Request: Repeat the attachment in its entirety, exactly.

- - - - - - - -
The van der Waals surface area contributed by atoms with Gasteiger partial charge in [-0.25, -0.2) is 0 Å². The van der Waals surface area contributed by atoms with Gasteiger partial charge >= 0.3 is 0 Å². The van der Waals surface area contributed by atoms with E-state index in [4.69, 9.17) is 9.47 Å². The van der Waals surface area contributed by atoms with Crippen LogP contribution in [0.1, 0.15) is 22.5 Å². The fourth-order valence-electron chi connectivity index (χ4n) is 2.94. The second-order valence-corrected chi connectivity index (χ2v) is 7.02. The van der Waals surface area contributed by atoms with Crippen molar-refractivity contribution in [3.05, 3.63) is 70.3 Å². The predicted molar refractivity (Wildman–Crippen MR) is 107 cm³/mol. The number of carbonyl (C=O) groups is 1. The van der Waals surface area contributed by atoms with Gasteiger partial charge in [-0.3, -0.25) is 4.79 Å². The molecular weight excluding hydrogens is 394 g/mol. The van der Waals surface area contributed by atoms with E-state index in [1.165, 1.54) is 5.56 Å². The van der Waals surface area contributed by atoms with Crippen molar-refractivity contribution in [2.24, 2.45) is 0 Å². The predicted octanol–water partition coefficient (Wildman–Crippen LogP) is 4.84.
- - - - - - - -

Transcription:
The van der Waals surface area contributed by atoms with Gasteiger partial charge in [-0.25, -0.2) is 0 Å². The van der Waals surface area contributed by atoms with Gasteiger partial charge >= 0.3 is 0 Å². The van der Waals surface area contributed by atoms with E-state index in [4.69, 9.17) is 9.47 Å². The van der Waals surface area contributed by atoms with Crippen LogP contribution in [0.1, 0.15) is 22.5 Å². The fourth-order valence-electron chi connectivity index (χ4n) is 2.94. The second-order valence-corrected chi connectivity index (χ2v) is 7.02. The van der Waals surface area contributed by atoms with Crippen molar-refractivity contribution in [3.05, 3.63) is 70.3 Å². The predicted molar refractivity (Wildman–Crippen MR) is 107 cm³/mol. The number of carbonyl (C=O) groups is 1. The van der Waals surface area contributed by atoms with Gasteiger partial charge in [-0.3, -0.25) is 4.79 Å². The molecular weight excluding hydrogens is 394 g/mol. The van der Waals surface area contributed by atoms with E-state index in [1.165, 1.54) is 5.56 Å². The van der Waals surface area contributed by atoms with Crippen molar-refractivity contribution in [2.24, 2.45) is 0 Å². The predicted octanol–water partition coefficient (Wildman–Crippen LogP) is 4.84.